MarketsFarm — Dry conditions across the U.S. Midwest were among the factors that could affect commodity prices on the Chicago Board of Trade (CBOT) if rain doesn’t come soon, according to Scott Capinegro of Barrington Commodities at Barrington, Ill.
Dry conditions in the region could lead to price increases for corn and soybeans.
“Across northern Illinois we definitely need a good rain. We’re getting very dry,” he said, noting precipitation has often been forecast, only to not materialize.
Capinegro said the dryness could affect soybean crops especially, as they require rain to finish developing prior to harvest.
The derecho wind storm that blew through Iowa last week damaged upward of eight million acres of corn, which is about half of the state’s corn acres, he said. Overall, the derecho affected nearly 38 million acres in the Midwest.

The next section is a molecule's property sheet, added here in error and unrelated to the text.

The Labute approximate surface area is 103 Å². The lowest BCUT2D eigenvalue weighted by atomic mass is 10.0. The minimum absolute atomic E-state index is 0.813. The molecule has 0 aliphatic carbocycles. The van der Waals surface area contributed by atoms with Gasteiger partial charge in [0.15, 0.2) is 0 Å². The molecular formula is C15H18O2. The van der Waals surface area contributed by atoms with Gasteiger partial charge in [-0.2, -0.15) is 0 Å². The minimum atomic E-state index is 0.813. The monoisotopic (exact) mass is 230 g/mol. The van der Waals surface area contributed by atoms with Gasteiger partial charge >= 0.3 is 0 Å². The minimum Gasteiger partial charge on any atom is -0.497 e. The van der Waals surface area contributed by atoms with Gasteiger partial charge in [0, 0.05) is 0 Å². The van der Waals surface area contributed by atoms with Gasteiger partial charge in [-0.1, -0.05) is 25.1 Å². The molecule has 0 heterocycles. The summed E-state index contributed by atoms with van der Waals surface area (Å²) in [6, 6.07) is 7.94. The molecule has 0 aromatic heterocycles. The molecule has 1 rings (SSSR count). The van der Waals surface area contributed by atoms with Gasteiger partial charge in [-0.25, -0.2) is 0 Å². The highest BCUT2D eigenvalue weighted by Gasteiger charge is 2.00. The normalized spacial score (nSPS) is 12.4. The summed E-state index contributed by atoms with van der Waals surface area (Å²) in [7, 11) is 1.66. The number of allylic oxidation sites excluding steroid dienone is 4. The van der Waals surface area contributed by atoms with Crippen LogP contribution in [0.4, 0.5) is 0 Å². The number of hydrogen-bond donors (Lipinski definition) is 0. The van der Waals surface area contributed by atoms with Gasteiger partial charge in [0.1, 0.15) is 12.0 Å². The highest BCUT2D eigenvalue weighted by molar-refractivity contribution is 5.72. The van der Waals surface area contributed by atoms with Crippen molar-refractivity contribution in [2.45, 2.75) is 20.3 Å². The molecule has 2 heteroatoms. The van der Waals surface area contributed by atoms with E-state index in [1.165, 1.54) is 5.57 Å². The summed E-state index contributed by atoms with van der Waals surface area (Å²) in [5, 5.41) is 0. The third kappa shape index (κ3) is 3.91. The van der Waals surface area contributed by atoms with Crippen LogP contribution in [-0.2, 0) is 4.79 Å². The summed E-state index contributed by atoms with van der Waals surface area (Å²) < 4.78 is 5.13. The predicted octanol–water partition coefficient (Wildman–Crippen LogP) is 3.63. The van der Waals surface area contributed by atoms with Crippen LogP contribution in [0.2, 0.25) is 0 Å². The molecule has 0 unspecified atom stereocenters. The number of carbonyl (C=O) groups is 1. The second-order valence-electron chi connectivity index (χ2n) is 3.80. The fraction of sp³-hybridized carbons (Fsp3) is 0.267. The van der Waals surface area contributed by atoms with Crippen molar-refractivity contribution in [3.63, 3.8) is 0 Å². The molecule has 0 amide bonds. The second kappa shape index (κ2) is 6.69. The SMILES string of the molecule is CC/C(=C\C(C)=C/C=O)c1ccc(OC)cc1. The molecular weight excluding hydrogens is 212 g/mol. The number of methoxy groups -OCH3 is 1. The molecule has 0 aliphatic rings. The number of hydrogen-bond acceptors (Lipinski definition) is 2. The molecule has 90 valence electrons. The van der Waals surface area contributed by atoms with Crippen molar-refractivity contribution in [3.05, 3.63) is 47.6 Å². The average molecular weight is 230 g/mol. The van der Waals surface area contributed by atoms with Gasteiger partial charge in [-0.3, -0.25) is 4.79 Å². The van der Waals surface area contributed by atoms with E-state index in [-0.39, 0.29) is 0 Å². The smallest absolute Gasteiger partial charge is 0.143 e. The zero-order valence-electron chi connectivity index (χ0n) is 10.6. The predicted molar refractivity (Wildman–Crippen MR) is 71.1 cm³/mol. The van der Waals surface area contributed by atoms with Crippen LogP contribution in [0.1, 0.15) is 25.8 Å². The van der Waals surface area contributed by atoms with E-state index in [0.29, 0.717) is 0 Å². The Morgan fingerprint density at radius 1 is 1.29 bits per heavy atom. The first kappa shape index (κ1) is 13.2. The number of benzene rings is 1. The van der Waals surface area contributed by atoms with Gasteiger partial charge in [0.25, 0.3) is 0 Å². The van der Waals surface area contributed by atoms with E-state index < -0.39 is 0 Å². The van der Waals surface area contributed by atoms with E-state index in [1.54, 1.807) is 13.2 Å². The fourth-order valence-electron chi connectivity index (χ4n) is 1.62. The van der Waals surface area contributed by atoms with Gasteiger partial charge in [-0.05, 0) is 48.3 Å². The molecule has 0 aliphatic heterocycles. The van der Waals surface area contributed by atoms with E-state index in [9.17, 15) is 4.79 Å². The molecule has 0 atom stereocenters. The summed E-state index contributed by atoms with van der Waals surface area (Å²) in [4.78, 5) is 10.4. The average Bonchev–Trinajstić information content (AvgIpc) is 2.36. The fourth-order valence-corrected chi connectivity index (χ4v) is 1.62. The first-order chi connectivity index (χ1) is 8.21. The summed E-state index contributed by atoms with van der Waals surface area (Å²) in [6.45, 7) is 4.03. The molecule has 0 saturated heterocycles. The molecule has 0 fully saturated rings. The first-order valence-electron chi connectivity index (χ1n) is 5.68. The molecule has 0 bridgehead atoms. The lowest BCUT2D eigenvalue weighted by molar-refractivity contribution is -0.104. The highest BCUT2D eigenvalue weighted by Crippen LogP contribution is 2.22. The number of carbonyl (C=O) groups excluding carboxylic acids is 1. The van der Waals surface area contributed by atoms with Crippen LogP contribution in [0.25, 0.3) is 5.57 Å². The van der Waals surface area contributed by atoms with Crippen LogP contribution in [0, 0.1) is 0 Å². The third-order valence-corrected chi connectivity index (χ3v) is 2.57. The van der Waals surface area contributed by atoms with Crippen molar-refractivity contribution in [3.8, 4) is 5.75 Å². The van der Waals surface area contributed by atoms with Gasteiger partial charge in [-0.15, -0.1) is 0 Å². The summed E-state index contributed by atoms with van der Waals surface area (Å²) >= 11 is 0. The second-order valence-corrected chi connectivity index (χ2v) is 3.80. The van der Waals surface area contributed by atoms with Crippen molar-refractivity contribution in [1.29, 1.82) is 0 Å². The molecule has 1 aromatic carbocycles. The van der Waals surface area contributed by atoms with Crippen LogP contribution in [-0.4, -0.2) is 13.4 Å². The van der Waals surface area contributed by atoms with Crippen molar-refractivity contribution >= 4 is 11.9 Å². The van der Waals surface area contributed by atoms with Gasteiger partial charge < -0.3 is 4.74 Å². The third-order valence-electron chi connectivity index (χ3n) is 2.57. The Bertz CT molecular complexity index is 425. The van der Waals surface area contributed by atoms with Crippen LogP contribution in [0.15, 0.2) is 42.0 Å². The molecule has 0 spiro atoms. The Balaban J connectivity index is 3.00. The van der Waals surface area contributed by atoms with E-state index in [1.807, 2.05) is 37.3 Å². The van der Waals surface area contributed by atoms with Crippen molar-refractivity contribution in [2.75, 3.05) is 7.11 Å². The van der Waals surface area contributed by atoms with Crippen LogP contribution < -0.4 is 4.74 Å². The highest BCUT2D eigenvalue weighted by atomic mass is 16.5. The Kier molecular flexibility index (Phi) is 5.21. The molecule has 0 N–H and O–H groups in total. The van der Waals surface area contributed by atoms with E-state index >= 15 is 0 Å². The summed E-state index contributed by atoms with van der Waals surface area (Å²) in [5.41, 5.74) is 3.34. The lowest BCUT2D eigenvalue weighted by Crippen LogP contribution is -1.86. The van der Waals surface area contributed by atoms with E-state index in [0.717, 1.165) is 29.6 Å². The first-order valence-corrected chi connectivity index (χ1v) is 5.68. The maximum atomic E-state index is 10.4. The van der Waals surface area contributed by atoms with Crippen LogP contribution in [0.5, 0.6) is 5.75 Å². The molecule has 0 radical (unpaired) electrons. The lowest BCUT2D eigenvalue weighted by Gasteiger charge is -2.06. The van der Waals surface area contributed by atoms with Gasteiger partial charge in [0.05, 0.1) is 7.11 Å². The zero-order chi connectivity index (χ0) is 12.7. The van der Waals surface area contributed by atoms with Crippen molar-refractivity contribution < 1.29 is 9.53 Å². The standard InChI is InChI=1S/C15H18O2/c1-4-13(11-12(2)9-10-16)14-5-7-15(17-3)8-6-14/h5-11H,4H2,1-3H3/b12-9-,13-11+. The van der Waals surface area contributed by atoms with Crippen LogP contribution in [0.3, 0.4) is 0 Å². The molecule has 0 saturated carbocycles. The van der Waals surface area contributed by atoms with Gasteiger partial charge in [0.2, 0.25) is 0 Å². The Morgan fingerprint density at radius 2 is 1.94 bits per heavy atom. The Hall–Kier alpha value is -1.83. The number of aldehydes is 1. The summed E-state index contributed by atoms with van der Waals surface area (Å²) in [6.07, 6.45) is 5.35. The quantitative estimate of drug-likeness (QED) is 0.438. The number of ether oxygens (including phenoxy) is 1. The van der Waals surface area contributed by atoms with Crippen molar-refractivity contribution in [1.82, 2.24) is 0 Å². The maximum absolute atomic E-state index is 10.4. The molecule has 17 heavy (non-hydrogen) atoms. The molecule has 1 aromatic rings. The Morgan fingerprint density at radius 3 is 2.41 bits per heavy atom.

The weakness in the U.S. dollar has provided a bit of a boost to prices. On the U.S. dollar index, the greenback was at 92.510, as it loses ground to other major world currencies.
Another factor that soon could come into play on the CBOT is the findings from the Pro Farmer Crop Tour. “That’s what the market is really looking at,” Capinegro said.
So far corn yields in South Dakota were estimated to be 179.2 bushels per acre, with Ohio corn at 167.7 bu./ac. Nebraska was forecast to be 175.2 and Indiana at 179.8, according to reports.
Soybean pod counts on the tour were 1,250.6 in South Dakota, with Ohio at 1,155.7, Nebraska at 1,297.9 and Indiana at 1,281.1. The tour wraps up Thursday.
On a side note, Capinegro said the nomination of former U.S. Vice-President Joe Biden by the Democratic Party had no effect on the markets.
“It would’ve been if he didn’t get nomination,” he laughed.
— Glen Hallick reports for MarketsFarm from Winnipeg.